What Developers Can Learn From Columbo 10 January 2014
"You know, sir, it's a funny thing. All my life I kept running into smart people. I don't just mean smart like you and the people in this house. You know what I mean. In school, there were lots of smarter kids. And when I first joined the force, sir, they had some very clever people there. And I could tell right away that it wasn't gonna be easy making detective as long as they were around."
-- Columbo (1977)
Software developers work in the mental arena; they use their mind's eye to abstract over concepts that often don't exist in the physical realm and manipulate them to capture business rules and models. Consequently, they are notoriously careful about preserving the image of their own intelligence, substituting personal development for narcissistic self-preservation. Maybe if they were a little bit more like the fictional character Lieutenant Columbo, they could turn their intellectual naivete to their advantage by using it as an opportunity to learn from their peers and colleagues.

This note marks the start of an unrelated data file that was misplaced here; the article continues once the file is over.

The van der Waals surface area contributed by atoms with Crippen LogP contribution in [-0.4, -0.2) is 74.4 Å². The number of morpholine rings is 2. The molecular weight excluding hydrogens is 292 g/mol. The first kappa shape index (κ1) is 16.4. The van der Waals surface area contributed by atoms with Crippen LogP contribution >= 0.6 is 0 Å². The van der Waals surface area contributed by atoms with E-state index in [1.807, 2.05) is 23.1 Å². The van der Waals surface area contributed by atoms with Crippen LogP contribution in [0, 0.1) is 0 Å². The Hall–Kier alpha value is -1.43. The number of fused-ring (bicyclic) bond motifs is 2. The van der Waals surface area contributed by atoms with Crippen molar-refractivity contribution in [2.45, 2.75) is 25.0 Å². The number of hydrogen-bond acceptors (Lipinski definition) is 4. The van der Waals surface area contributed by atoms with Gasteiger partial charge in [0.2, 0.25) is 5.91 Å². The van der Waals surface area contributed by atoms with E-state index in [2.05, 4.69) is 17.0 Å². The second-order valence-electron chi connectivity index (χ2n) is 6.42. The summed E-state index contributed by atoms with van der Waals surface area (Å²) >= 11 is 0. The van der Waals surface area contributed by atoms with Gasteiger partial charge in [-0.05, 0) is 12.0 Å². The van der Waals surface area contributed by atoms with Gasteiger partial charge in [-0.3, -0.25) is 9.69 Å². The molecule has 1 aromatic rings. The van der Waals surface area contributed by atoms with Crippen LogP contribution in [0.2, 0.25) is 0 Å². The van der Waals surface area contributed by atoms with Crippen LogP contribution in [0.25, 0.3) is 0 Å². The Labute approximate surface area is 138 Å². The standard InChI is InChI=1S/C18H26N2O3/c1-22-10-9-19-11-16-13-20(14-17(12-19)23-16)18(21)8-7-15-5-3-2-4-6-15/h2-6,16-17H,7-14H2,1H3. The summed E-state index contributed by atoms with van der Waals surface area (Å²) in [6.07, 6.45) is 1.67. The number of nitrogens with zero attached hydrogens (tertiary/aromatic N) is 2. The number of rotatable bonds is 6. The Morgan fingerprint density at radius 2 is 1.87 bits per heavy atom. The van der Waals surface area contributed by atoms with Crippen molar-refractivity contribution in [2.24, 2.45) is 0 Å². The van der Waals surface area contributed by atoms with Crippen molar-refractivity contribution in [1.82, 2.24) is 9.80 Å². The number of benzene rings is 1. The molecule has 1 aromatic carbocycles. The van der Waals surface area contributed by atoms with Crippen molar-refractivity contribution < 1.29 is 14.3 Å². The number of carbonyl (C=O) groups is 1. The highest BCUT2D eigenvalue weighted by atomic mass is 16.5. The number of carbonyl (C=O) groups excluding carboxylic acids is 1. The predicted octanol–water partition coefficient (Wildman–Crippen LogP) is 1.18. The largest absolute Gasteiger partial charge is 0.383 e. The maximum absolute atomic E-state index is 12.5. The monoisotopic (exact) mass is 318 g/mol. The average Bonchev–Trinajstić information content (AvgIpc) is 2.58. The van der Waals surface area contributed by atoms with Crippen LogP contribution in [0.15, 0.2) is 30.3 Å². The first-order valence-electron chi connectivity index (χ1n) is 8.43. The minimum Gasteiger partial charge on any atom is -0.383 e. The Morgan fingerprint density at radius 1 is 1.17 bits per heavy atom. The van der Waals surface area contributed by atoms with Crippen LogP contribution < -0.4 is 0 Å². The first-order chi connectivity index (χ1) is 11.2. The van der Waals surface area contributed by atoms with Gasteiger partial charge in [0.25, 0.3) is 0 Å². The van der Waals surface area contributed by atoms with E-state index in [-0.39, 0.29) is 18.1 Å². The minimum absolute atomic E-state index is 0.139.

The characterisation of Columbo is an excellent study in Socratic irony -- to the suspects in each episode he is a fumbling, feckless, frump of a man but to the audience he has no less deductive prowess than Baker Street's finest. His comfort with his outward stupidity is what keeps others underestimating him and is what ultimately leads to their demise. Put as as coldly as this, you'd be forgiven for thinking he was a manipulative wretch, but he is otherwise professional and warmingly disarming.
What Are You Hiding?
Have you ever rebased a new feature to within an inch of its life because you didn't want anyone to see the stupid commits in your feature branch? Pretended to know exactly what a colleague was talking about when you started at new company because you were afraid of being exposed as an imposter? Pushed an entire hobby project to Github in a single commit because you swore at yourself in a three of the original commit messages for being a bit of a shit gibbon? Sound familiar? If it does then you traded the opportunity to have a discussion for vanity.
Get Comfortable With Your Own Stupidity
It simply isn't possible to be well-read in all areas of computer science, nor is it possible to be familiar with the ever-growing set of tools we have at our disposal. But by being open about, and accepting of, your lack of knowledge you open up yourself to the opportunity of having a discussion with your peers and colleagues -- don't preclude this by trying to save face because you're the only one who'll lose out.